The other night, I was watching the Travel Channel--I'm a big fan of the Anthony Bourdain vehicle, "No Reservations"--and what came on, but the new Dhani Jones show, "Dhani Jones Tackles the World". The concept is that former Michigan linebacker, NFL journeyman, NFLN personality, and noted fashion plate Dhani Jones travels the world, engaging in a variety of indigenous sports, games, and feats of strength. Along the way he interfaces with the local culture, exploring their food, music, customs, and nightlife.
This is intriguing to me for several reasons: first, Dhani Jones is an interesting fellow. A rare scholarship athlete who strove to live life as just another student, Jones made a bit of a name for himself as an intellectual. Well spoken in interviews, Jones definitely comes across as more than just a jock. However, a couple years back, PFT ran a small article (haven't found it yet), saying that Jones was a disappointment to the Eagles because he had trouble understanding the playbook. This touched off a mini-firestorm, as some folks pointed out his reputation as a scholar, and others said the bowtie-and-glasses 'warrior poet' image was basically an act to get girls. Ever since that day, I've always wanted to see more of Dhani, to settle the matter once and for all. Second, I have always been curious to see exactly how NFL athletes stack up to other athletes. It seems to me that there's no other sport that both allows and requires such a wide variety of body types to succeed. Barry Sanders at a (generous) 5'-8", 180# is one of the greatest football players who've ever lived. So is Johnathan Odgen, at 6'-9", 345#. All American football players benefit from American nutrition, American gyms, American doctors, etc.. . . essentially, all NFL players are absolute freaks of nature, combinations of size, speed, and strength that seemingly cannot exist. Other countries around the world often pooh-pooh football because of the massive amounts of protective gear they wear--but if they let Jonathan Odgen play rugby, that sport would adopt pads and helmets in very short order.
I really enjoyed the show. Dhani trekked to Thailand to try his hand at Muy Thai, a Thai martial art that involves a lot of elbows, shins, and cracked ribs. If you've watched any of that MMA stuff all the kids are into these days, you've seen some of it. Dhani is only a middling NFL linebacker, but he looks like an incredible physical specimen--and believe me, we got to see plenty of him with his shirt off. Note to my fellow married men: your wife will definitely not mind you watching this show. Even while training alongside some of Thailand's best fighters, Dhani was a giant; a physical freak from what might as well be a different planet. Yet, the training regimen they put him on completely changed him in just a week. He dropped "five kilos" (about eleven pounds), and it was definitely noticable. He didn't have much body fat before, but he looked really really lean and mean. I don't know how he can film all these show and bulk back up in time for training camp. Anyway, at the end of the week, he squared off against a large (frankly fat) Muy Thai fighter and defeated him in the second round. It was clear: had Dhani spent six months or a year grinding away at this training, he might become a champion--as it was, he merely took his bows and moved on to the next challenge.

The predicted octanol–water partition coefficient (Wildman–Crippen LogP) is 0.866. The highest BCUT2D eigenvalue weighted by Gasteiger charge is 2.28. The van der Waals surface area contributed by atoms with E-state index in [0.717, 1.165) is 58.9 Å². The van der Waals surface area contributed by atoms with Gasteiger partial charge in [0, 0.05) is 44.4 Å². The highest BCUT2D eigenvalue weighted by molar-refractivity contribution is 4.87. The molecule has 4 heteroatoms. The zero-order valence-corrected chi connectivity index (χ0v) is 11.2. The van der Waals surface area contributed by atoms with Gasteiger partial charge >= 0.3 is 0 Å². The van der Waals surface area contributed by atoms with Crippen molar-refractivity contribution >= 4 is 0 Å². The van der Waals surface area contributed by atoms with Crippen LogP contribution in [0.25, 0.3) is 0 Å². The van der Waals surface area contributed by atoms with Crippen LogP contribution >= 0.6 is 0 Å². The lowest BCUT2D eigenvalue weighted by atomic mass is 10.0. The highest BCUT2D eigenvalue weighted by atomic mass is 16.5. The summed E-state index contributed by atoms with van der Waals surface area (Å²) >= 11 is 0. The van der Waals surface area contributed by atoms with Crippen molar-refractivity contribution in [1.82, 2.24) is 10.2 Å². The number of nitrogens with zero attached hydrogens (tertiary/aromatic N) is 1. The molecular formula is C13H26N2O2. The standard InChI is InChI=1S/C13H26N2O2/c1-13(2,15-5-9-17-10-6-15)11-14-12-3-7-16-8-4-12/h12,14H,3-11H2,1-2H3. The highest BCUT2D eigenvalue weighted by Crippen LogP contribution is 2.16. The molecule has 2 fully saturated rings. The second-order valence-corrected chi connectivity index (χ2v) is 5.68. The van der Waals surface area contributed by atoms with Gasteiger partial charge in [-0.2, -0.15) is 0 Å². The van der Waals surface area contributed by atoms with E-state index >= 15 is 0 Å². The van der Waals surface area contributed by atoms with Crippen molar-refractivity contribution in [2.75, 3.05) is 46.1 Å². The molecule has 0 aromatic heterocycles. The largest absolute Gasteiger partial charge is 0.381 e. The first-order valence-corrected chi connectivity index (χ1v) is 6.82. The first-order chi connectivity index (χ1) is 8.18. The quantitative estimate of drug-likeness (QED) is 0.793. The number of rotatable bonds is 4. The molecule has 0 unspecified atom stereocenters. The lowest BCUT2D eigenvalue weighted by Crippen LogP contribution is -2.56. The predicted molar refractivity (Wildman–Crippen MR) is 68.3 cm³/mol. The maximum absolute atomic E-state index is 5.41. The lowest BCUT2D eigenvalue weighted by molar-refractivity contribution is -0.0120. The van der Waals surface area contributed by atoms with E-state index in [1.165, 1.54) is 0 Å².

He strove to learn not just the kicks and punches, but the customs, the clothes, the prefight dance that fighters do to honor family, ancestors, teachers, etc. He picked up the moves very very quickly; even though the footage was edited, it was obvious that he was getting most stuff on the first try, and executing it very well, with lots of attention to detail. Even more fascinating, the language 'barrier' barely existed. Most of the guys who interfaced with Dhani spoke a modicum of English, but in all the training montages, there was little talking. Dhani was staring intently and mimicking: stance, pose, motion, technique. I got the distinct feeling that the Dhani and the fighter who was primarily training him had gone past "English" and "Thai", and were communicating entirely physically. It reminded me of an interview with Larry Fitzgerald, when he was still a draft prospect. He'd been a ball boy for the Vikings, and he talked about thow the Vikes wideouts would coach him. Cris Carter would coach like a coach, talking to him, explaining, correcting his technique. Randy Moss, however, would simply say "watch me" and then demonstrate. It's here where we start to see different forms of intelligence, different forms of communication take over. Like the famous case of Vince Young getting a 6 on the Wonderlic after leading Texas to a national championship, and looking Jordanesque while doing it. There IS, I'm convinced, such a thing as physical intelligence. An ability to understand how the body works. An instinctual knowledge of kinesthetics that applies to everything you do. Full command over every part of your body at once, without the restriction of concious thought. Dhani Jones has this gift. His counterpart remarked to the other fighters at the gym that he was amazed at how quickly, how instinctually he grasped the techniques--as well as how large and powerful he is.
Add thirty pounds and a whole lot of speed, and you get Aaron Curry.